71. Tillman Durdin, ‘Physicians Adopt a Code on Death’, New York Times, 10 August 1968, 25.

72. Robert Raymond, ‘When are you Dead?’, The Bulletin, 17 August 1968, 31–5.

73. Mr Hunter, ‘Tissue Grafting and Processing Bill’, New South Wales Parliamentary Debates, Session 1965–6, 3 $^{\text{rd}}$  series, Vol. 61, Legislative Council, 17 March 1966, 4331; Mr Crabtree, ibid., 4331–2.

74. Windsor, op. cit. (note 11), 869–70.

75. Harry Windsor, The Heart of a Surgeon: The Memoirs of Harry Windsor (Kensington, NSW: New South Wales University Press, 1988), 73.

76. Anon., ‘Sydney Team Makes First Heart Switch’, Sydney Morning Herald, 24 October 1968, 1; Anon., ‘Heart Transplants are Ethical: Surgeon’, Canberra Times, 23 May 1968, 4.

77. Bauer, op. cit. (note 14), 916.

78. Anon., ‘Heart Transplants are Ethical’, op. cit. (note 76), 4.

79. Anon., ‘The Man in “Windsor Castle” ’, Sun, 24 October 1968, 2. According to the nuns who staffed this hospital Windsor reigned there as a ‘king’. An ‘anticipatory tremor’ ran through the thoracic section when he walked through the wards. ‘The patients sort of lie down to attention’, one nun stated. ‘He has that effect on you’. See Robert Drewe, ‘Transplant Was “Terrible Job” ’, Age, 25 October 1968, 1.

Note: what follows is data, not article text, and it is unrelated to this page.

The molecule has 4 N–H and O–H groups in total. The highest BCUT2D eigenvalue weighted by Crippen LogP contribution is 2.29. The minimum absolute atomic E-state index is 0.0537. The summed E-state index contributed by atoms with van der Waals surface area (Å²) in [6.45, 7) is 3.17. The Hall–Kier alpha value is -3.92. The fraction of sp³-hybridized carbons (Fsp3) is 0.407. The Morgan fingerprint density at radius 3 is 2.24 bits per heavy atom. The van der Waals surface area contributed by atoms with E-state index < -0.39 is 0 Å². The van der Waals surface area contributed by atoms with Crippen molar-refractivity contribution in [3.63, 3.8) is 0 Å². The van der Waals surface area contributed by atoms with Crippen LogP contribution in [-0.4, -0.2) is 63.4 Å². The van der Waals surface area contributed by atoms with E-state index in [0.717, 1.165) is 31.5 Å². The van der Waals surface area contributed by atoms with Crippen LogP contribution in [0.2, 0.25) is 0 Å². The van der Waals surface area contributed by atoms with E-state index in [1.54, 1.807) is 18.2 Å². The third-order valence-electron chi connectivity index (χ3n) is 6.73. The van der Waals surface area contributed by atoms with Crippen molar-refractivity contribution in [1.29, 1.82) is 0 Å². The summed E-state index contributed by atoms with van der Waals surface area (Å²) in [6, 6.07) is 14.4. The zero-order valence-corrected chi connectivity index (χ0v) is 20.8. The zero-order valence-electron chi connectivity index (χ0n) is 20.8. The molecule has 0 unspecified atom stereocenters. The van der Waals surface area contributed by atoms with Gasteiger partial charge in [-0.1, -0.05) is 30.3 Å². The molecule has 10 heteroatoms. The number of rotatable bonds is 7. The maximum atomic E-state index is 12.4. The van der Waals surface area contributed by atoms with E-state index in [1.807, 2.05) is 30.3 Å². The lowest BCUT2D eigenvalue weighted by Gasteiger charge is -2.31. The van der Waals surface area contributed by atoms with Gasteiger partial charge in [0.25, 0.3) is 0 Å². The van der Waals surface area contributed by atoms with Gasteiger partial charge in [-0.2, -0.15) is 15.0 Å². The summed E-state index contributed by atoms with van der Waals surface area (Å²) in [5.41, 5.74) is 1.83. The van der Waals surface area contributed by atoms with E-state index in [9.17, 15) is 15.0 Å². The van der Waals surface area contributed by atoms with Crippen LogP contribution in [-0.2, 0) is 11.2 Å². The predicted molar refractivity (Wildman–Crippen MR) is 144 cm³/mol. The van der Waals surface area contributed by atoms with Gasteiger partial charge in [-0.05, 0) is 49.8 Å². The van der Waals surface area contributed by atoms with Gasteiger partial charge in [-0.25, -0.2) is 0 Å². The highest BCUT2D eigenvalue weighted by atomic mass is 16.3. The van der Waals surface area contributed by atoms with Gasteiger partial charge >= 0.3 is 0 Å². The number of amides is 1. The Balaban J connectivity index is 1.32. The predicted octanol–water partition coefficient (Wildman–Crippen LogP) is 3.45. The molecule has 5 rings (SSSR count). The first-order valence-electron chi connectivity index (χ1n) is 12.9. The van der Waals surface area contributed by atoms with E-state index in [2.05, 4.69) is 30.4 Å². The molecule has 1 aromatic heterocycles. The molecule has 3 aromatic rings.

80. Quoted in Fox and Swazey, op. cit. (note 19), 77.

81. Somerville, op. cit. (note 31), 175–6.

82. Fox and Swazey, op. cit. (note 19), 105.

83. John Sorell, ‘Heart Swap Surgeon Tells his Own Story’, Herald24 October 1968, 1. John Carmody notes that Pye, a war veteran, had also been assessed on 29 August by a committee appointed by the Repatriation Commission which would pay for this operation (Carmody, op. cit., (note 23), 94–5).

84. Sorell, op. cit. (note 83), 1.

85. Shaun McIlraith, ‘I Know how Barnard Felt’, Sydney Morning Herald, 25 October 1968, 10.

86. Editorial, ‘The Soft Machine?’, Sydney Morning Herald, 25 October 1968, 1.

87. Carmody, op. cit. (note 23), 90, 96.